The 18th Amendment to the U.S. Constitution banned the sale, manufacture, and transportation of alcohol. The 18th Amendment, which was proposed by the Senate on Dec. 18, 1917, was subsequently approved by 36 states, ratified on Jan. 16, 1919, and went into effect on Jan. 17, 1920.
The Volstead Act set down the rules for enforcing the ban and defined the types of alcoholic beverages that were prohibited. Ownership and consumption of alcoholic beverages by private individuals were not banned.
Dubbed the "Noble Experiment" by its supporters, Prohibition led to widespread flouting of the law by otherwise law-abiding citizens, the appearance of a violent and profitable black market, rampant growth of organized crime, and corruption within police departments.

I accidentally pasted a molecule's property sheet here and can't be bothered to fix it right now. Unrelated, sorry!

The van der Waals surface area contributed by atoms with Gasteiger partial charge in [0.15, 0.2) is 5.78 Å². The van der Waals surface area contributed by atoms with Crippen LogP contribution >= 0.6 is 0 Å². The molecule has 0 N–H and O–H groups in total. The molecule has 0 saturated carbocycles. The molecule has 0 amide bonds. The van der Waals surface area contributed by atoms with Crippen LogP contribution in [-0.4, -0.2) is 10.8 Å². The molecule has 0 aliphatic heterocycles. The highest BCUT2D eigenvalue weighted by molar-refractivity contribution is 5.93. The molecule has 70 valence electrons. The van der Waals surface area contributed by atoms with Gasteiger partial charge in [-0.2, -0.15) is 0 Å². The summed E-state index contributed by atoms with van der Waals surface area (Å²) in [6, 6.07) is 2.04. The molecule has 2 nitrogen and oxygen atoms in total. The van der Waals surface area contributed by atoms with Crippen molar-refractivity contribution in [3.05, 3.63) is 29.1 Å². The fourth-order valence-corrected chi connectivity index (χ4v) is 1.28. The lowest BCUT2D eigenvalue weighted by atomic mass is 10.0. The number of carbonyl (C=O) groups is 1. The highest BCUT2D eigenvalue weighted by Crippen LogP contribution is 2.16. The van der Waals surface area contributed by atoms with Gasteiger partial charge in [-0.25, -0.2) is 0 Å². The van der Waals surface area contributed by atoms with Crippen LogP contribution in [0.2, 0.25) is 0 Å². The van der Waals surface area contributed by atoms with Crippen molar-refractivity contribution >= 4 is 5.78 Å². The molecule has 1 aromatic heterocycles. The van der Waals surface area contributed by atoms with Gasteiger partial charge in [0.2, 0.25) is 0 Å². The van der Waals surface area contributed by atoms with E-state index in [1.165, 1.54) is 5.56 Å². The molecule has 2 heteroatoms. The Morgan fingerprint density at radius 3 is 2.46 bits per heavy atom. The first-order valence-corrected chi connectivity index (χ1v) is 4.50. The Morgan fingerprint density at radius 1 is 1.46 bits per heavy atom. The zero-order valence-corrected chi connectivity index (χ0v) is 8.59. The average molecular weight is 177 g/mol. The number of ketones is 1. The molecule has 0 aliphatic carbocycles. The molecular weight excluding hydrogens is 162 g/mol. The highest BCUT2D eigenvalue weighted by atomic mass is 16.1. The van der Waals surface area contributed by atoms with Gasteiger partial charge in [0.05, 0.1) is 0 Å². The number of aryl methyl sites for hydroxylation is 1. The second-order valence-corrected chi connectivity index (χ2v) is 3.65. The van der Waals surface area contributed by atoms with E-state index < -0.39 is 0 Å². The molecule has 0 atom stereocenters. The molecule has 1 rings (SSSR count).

Many of Chicago's most notorious gangsters, including Al Capone and his enemy Bugs Moran, made millions of dollars through illegal alcohol sales. By the end of the 1920s, Capone controlled all 10,000 speakeasies in Chicago and ruled the bootlegging business from Canada to Florida.
Prohibition lasted until Dec. 5, 1933, when it was repealed by the 21st Amendment. Dec. 5, 2013, will mark the 80th anniversary of the repeal of Prohibition.
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